“Certainly, if you’ve got kids … you’re not going to bike your kids and all your work stuff on a bicycle,” Rotavera said. “That’s just impractical, I think. So for many, people are going to drive a car.” 

Rotavera also argues that from a certain standpoint, due to the unjust health effects of building electric batteries  in places like the Congo, electric cars can even produce more emissions than gas-powered vehicles. This is a major distinction from what is typically argued of electric vehicles as being the best sustainable alternative to gas cars.

Other Alternatives

But, through his work at UGA with the Rotavera Group, he provides another alternative: biofuels.

According to the Rotavera Group website, over 70% of annual petroleum consumption goes towards transportation. With a combined approach of advanced biofuels and combustion systems, Rotavera’s research team is developing new sources of fuel that can replace petroleum and be cleaner for the environment.

Biofuels can even be made through the decomposition of waste material, Rotavera said. Something that would once be thrown out can now be reused to power vehicles.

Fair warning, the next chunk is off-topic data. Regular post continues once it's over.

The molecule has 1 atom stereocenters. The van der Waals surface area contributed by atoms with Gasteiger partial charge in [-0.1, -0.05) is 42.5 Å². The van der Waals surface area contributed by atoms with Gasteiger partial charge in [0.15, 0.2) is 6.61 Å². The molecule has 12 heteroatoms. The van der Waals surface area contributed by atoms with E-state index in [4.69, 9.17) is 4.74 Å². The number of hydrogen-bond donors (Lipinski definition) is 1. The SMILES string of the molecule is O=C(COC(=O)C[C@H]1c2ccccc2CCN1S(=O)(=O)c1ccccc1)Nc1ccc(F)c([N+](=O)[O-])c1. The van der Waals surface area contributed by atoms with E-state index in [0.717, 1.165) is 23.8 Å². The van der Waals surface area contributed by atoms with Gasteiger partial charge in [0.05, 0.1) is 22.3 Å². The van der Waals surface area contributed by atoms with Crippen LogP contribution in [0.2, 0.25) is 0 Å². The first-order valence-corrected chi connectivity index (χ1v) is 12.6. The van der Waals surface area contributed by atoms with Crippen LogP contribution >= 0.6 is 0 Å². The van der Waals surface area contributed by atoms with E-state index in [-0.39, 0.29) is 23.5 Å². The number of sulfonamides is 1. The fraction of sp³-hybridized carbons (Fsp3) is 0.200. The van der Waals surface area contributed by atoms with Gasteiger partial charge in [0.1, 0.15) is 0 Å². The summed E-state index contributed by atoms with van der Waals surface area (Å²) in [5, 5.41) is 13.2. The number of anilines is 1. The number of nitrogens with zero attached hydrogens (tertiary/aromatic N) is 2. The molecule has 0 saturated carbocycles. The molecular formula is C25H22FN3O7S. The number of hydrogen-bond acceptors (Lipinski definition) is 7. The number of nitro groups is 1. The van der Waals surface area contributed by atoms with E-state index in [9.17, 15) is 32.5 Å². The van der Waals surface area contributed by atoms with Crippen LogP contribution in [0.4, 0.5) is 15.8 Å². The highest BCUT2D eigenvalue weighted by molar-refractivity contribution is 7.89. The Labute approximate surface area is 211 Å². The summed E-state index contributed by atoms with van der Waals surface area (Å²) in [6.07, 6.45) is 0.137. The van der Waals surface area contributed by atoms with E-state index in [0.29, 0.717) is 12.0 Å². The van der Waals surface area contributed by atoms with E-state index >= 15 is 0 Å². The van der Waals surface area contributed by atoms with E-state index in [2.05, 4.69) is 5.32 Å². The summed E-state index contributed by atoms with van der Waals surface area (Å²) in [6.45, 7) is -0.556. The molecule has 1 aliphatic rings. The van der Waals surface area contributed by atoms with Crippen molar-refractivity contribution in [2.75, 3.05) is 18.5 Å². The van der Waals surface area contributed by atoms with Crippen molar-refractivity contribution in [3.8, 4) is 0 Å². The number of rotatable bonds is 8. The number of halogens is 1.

Although they take different approaches, organizations  like BikeAthens and the Rotavera Group recognize that finding transportation options in Athens that are sustainable for the environment, human health and accessibility is a major issue. Whether through scientific research or community outreach, they’re doing what they can to make a positive change.

Nava Rawls is a senior journalism major with minors in French, communications studies and philosophy.



  • Show Comments (1)

  • Lila Ralston

    “Prince Street”?

    The attempt to both-sides the environmental impact of bicycles vs. internal combustion vehicles vs. electric vehicles is meaningless without measures. HOW MUCH carbon dioxide? HOW MUCH emission of rubber particles from bicycle tires (as if cars didn’t have tires)? Biofuels must also be produced somewhere, from something, by someone, and produce both waste and combustion products. How do these factors compare to fossil fuels, electricity, or human power? Who knows?